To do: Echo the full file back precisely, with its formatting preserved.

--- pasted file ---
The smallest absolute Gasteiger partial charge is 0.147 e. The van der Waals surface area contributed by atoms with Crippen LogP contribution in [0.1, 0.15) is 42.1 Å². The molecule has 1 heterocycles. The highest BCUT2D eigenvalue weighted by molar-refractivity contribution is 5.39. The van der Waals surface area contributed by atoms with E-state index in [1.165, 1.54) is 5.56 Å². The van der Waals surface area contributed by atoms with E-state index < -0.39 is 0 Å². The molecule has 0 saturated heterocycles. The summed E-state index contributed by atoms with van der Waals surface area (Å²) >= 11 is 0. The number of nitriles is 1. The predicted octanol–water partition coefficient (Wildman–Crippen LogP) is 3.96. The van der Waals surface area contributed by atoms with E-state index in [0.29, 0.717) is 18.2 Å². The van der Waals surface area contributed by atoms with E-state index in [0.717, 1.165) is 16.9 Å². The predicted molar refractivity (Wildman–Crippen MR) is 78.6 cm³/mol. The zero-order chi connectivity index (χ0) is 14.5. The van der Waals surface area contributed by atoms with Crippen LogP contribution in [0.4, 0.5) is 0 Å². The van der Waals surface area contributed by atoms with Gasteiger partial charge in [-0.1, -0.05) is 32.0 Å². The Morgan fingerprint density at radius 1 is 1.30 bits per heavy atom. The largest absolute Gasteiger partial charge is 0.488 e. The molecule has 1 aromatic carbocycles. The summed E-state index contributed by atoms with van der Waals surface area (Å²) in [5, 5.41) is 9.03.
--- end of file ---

The smallest absolute Gasteiger partial charge is 0.147 e. The van der Waals surface area contributed by atoms with Crippen LogP contribution in [0.1, 0.15) is 42.1 Å². The molecule has 1 heterocycles. The highest BCUT2D eigenvalue weighted by molar-refractivity contribution is 5.39. The van der Waals surface area contributed by atoms with E-state index in [1.165, 1.54) is 5.56 Å². The van der Waals surface area contributed by atoms with E-state index < -0.39 is 0 Å². The molecule has 0 saturated heterocycles. The summed E-state index contributed by atoms with van der Waals surface area (Å²) >= 11 is 0. The number of nitriles is 1. The predicted octanol–water partition coefficient (Wildman–Crippen LogP) is 3.96. The van der Waals surface area contributed by atoms with E-state index in [0.29, 0.717) is 18.2 Å². The van der Waals surface area contributed by atoms with E-state index in [0.717, 1.165) is 16.9 Å². The predicted molar refractivity (Wildman–Crippen MR) is 78.6 cm³/mol. The zero-order chi connectivity index (χ0) is 14.5. The van der Waals surface area contributed by atoms with Crippen LogP contribution in [0.4, 0.5) is 0 Å². The van der Waals surface area contributed by atoms with Gasteiger partial charge in [-0.1, -0.05) is 32.0 Å². The Morgan fingerprint density at radius 1 is 1.30 bits per heavy atom. The largest absolute Gasteiger partial charge is 0.488 e. The molecule has 1 aromatic carbocycles. The summed E-state index contributed by atoms with van der Waals surface area (Å²) in [5, 5.41) is 9.03.